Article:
The most shocking thing is that somebody can watch that whole video, take notes, and not have any concern about the issues raised. The vaccine safety, the ministerial complicity, the failure to record adverse reactions, the involvement of people still in senior public health jobs - the list goes on and on. I like to give people the benefit of the doubt ie even if their wrong, to imagine their motives may be good. But when someone is well aware of exactly what's happened, and maintains a position of denial, then their enthusiasm for vaccines borders on obsession.

Crumbledwalnuts Wed 04-Sep-13 15:26:51

they're wrong smile

IceBeing Wed 04-Sep-13 15:36:51

Is the thing that actually got AW fired considered to be true by his supporters on here?

The breach of ethical guidelines?

IceBeing Wed 04-Sep-13 15:48:03

I ask because I am currently filling in the ethics part of a grant proposal and I am not really seeing anything skipable.

It seems odd to say "I do think Andrew Wakefield is rather marvellous. He certainly is a man of honesty, integrity, courage and proven commitment to children and public health." about someone that blew off procedures designed to keep people safe and treat them in an ethical way?

Crumbledwalnuts Wed 04-Sep-13 15:53:22

He's amazing. Huge integrity, huge courage and an enormous commitment to children's health.

IceBeing Wed 04-Sep-13 15:56:58

so it doesn't bother you that he didn't follow ethical guidelines?

IceBeing Wed 04-Sep-13 15:57:55

or I suppose rather than answering the question you could just keep stating your view point again and again and hope we don't notice...

are you a politician by any remote chance? grin

Crumbledwalnuts Wed 04-Sep-13 16:22:41

If you knew anything about it (which you plainly don't) you'd know that most of the evidence against Mr Wakefield is undermined by the reinstatement of Prof Walker Smith. But never mind - from your previous contributions I gather you aren't really that interested. Also from your previous contributions and avoidance tactics, I can safely say that you can think what you like about my opinion, because I don't have any respect for yours.

IceBeing Wed 04-Sep-13 16:42:13

still not answering the question then....what a surprise.

IceBeing Wed 04-Sep-13 16:44:25

I think I can safely say from our previous interaction that you haven't the faintest idea what my opinion on Wakefield is....what with me not having ever told anyone.

but don't let that stop you....

bloody hell. You guys are the motherload of defensive paranoia...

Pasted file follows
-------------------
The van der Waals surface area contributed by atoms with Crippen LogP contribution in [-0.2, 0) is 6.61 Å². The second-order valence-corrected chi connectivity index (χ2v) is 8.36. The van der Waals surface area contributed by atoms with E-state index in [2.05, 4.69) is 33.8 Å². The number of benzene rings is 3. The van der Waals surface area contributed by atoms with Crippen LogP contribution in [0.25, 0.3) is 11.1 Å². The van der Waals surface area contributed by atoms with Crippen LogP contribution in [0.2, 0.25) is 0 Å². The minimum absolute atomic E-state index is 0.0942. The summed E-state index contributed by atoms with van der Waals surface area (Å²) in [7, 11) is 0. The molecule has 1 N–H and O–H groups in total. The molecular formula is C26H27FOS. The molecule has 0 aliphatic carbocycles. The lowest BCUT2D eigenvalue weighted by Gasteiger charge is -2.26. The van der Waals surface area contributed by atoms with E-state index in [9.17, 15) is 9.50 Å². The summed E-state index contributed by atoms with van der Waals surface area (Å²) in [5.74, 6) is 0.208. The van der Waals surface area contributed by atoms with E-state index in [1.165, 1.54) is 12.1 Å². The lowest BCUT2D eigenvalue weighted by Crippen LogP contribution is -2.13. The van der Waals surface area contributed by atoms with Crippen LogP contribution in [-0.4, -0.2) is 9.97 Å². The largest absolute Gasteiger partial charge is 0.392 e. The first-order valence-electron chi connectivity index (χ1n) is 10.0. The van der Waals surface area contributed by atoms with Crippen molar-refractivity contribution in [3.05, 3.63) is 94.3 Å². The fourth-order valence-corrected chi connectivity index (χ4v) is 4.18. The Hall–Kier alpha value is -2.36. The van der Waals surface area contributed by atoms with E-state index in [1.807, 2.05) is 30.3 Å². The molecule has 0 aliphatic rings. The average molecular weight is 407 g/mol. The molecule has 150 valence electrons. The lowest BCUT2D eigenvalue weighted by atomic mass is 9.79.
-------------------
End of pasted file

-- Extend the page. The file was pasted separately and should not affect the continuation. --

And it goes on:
IceBeing Wed 04-Sep-13 16:47:50

also wtf about avoidance tactics? Are you mixing me up with someone else?

Crumbledwalnuts Wed 04-Sep-13 16:49:56

If you admire Mr Wakefield and approve of him, and think he did the right thing, surprise me now. Prove me wrong.

I can see you need things spelling out. No it doesn't bother me and no, he hasn't behaved unethically. Now I bet boots to Blackburn that your opinion is the polar opposite. You see I do have the very very faintest idea what your opinion of Mr Wakefield is.

Crumbledwalnuts Wed 04-Sep-13 16:55:14

You accused me and another poster of being conspiracy theorists who think all stated risks and reported results from medical trials are bull, because we found on the whole internet some other people it had happened to. When you were disabused of this misconception you ran away.

Crumbledwalnuts Wed 04-Sep-13 16:55:54

I am SO looking forward to my surprise by the way.

Crumbledwalnuts Wed 04-Sep-13 17:03:09

You're a male medical student aren't you!

IceBeing Wed 04-Sep-13 17:04:53

ahh I actually didn't return to that thread as I had learnt all I needed to on that topic regarding your opinions. I might go back if you think anyone actually made a valid point.....

On what basis do you find that the GMC was incorrect in saying that ethical guidelines and procedures had been breached?

My opinion of Wakefield is that if he did breach ethics procedure than he did something very wrong. If he didn't and the whole GMC thing is a stack of cards then he didn't do much wrong. At that point his heart being in the right place (which I do believe it was) becomes a relevant point in his favour.

But I can't admire someone who broke rules in place to protect children.